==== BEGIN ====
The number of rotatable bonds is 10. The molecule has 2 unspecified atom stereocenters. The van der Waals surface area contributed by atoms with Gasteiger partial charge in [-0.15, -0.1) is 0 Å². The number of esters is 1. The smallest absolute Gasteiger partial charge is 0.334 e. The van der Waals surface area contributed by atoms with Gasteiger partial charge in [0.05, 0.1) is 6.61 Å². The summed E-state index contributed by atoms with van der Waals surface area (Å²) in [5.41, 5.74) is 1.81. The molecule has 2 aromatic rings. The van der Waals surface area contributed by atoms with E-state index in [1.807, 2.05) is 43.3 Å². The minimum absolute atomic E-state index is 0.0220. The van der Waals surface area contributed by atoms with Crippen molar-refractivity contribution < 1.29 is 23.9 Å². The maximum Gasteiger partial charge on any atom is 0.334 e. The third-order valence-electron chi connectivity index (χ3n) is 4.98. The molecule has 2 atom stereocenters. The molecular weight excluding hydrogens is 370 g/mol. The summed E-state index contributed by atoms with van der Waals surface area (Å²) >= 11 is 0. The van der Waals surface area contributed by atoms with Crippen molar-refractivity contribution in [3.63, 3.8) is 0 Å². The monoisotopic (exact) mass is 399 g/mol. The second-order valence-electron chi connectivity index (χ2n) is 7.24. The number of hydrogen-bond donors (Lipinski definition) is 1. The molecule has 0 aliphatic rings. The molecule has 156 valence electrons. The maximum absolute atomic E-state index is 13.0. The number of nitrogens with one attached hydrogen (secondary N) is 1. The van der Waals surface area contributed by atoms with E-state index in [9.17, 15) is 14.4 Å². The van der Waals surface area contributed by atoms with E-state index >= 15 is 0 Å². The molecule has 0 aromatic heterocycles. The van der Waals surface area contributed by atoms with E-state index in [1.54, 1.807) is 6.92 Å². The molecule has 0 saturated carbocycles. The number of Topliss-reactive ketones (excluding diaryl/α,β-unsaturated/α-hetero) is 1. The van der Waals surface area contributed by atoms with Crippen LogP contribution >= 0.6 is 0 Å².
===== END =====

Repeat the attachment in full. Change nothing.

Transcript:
The number of rotatable bonds is 10. The molecule has 2 unspecified atom stereocenters. The van der Waals surface area contributed by atoms with Gasteiger partial charge in [-0.15, -0.1) is 0 Å². The number of esters is 1. The smallest absolute Gasteiger partial charge is 0.334 e. The van der Waals surface area contributed by atoms with Gasteiger partial charge in [0.05, 0.1) is 6.61 Å². The summed E-state index contributed by atoms with van der Waals surface area (Å²) in [5.41, 5.74) is 1.81. The molecule has 2 aromatic rings. The van der Waals surface area contributed by atoms with E-state index in [1.807, 2.05) is 43.3 Å². The minimum absolute atomic E-state index is 0.0220. The van der Waals surface area contributed by atoms with Crippen molar-refractivity contribution < 1.29 is 23.9 Å². The maximum Gasteiger partial charge on any atom is 0.334 e. The third-order valence-electron chi connectivity index (χ3n) is 4.98. The molecule has 2 atom stereocenters. The molecular weight excluding hydrogens is 370 g/mol. The summed E-state index contributed by atoms with van der Waals surface area (Å²) >= 11 is 0. The van der Waals surface area contributed by atoms with Crippen molar-refractivity contribution in [3.63, 3.8) is 0 Å². The monoisotopic (exact) mass is 399 g/mol. The second-order valence-electron chi connectivity index (χ2n) is 7.24. The number of hydrogen-bond donors (Lipinski definition) is 1. The molecule has 0 aliphatic rings. The molecule has 156 valence electrons. The maximum absolute atomic E-state index is 13.0. The number of nitrogens with one attached hydrogen (secondary N) is 1. The van der Waals surface area contributed by atoms with E-state index in [9.17, 15) is 14.4 Å². The van der Waals surface area contributed by atoms with E-state index >= 15 is 0 Å². The molecule has 0 aromatic heterocycles. The van der Waals surface area contributed by atoms with E-state index in [1.54, 1.807) is 6.92 Å². The molecule has 0 saturated carbocycles. The number of Topliss-reactive ketones (excluding diaryl/α,β-unsaturated/α-hetero) is 1. The van der Waals surface area contributed by atoms with Crippen LogP contribution >= 0.6 is 0 Å².